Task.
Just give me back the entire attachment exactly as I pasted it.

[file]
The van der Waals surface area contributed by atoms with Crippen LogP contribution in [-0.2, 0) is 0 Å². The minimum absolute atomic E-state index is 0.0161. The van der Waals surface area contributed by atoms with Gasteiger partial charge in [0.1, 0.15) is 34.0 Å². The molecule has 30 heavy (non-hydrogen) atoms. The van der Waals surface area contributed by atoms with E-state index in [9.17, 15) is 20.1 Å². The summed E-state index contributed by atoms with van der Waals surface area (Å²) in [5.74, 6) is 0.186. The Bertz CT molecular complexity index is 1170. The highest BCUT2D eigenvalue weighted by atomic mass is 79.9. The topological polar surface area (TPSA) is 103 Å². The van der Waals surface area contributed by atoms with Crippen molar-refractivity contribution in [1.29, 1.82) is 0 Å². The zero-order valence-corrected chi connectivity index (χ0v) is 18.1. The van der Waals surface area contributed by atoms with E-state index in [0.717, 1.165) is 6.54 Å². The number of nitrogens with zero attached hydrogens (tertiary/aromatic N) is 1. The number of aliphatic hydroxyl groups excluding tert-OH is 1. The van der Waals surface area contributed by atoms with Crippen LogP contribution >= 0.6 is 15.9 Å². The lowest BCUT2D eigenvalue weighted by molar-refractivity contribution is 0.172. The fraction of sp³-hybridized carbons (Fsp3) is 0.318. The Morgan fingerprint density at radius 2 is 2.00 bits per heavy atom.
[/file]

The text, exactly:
The van der Waals surface area contributed by atoms with Crippen LogP contribution in [-0.2, 0) is 0 Å². The minimum absolute atomic E-state index is 0.0161. The van der Waals surface area contributed by atoms with Gasteiger partial charge in [0.1, 0.15) is 34.0 Å². The molecule has 30 heavy (non-hydrogen) atoms. The van der Waals surface area contributed by atoms with E-state index in [9.17, 15) is 20.1 Å². The summed E-state index contributed by atoms with van der Waals surface area (Å²) in [5.74, 6) is 0.186. The Bertz CT molecular complexity index is 1170. The highest BCUT2D eigenvalue weighted by atomic mass is 79.9. The topological polar surface area (TPSA) is 103 Å². The van der Waals surface area contributed by atoms with Crippen molar-refractivity contribution in [1.29, 1.82) is 0 Å². The zero-order valence-corrected chi connectivity index (χ0v) is 18.1. The van der Waals surface area contributed by atoms with E-state index in [0.717, 1.165) is 6.54 Å². The number of nitrogens with zero attached hydrogens (tertiary/aromatic N) is 1. The number of aliphatic hydroxyl groups excluding tert-OH is 1. The van der Waals surface area contributed by atoms with Crippen LogP contribution >= 0.6 is 15.9 Å². The lowest BCUT2D eigenvalue weighted by molar-refractivity contribution is 0.172. The fraction of sp³-hybridized carbons (Fsp3) is 0.318. The Morgan fingerprint density at radius 2 is 2.00 bits per heavy atom.